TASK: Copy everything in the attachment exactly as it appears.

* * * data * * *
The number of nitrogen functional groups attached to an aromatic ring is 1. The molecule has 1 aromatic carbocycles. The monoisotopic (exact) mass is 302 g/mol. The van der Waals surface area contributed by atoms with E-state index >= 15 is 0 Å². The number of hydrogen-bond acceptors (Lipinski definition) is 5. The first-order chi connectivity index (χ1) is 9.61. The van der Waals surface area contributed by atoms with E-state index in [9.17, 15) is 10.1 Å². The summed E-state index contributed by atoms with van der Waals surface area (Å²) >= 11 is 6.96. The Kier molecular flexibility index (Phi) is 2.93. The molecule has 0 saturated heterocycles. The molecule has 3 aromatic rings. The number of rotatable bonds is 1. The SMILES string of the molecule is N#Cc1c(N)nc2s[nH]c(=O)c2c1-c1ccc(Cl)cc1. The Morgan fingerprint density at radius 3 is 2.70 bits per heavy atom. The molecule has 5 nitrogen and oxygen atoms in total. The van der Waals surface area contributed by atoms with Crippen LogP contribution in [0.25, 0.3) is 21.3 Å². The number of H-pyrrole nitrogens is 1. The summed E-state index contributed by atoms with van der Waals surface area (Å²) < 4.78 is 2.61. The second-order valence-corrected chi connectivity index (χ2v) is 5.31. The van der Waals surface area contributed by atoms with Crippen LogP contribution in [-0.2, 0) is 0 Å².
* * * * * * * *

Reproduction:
The number of nitrogen functional groups attached to an aromatic ring is 1. The molecule has 1 aromatic carbocycles. The monoisotopic (exact) mass is 302 g/mol. The van der Waals surface area contributed by atoms with E-state index >= 15 is 0 Å². The number of hydrogen-bond acceptors (Lipinski definition) is 5. The first-order chi connectivity index (χ1) is 9.61. The van der Waals surface area contributed by atoms with E-state index in [9.17, 15) is 10.1 Å². The summed E-state index contributed by atoms with van der Waals surface area (Å²) >= 11 is 6.96. The Kier molecular flexibility index (Phi) is 2.93. The molecule has 0 saturated heterocycles. The molecule has 3 aromatic rings. The number of rotatable bonds is 1. The SMILES string of the molecule is N#Cc1c(N)nc2s[nH]c(=O)c2c1-c1ccc(Cl)cc1. The Morgan fingerprint density at radius 3 is 2.70 bits per heavy atom. The molecule has 5 nitrogen and oxygen atoms in total. The van der Waals surface area contributed by atoms with Crippen LogP contribution in [0.25, 0.3) is 21.3 Å². The number of H-pyrrole nitrogens is 1. The summed E-state index contributed by atoms with van der Waals surface area (Å²) < 4.78 is 2.61. The second-order valence-corrected chi connectivity index (χ2v) is 5.31. The van der Waals surface area contributed by atoms with Crippen LogP contribution in [-0.2, 0) is 0 Å².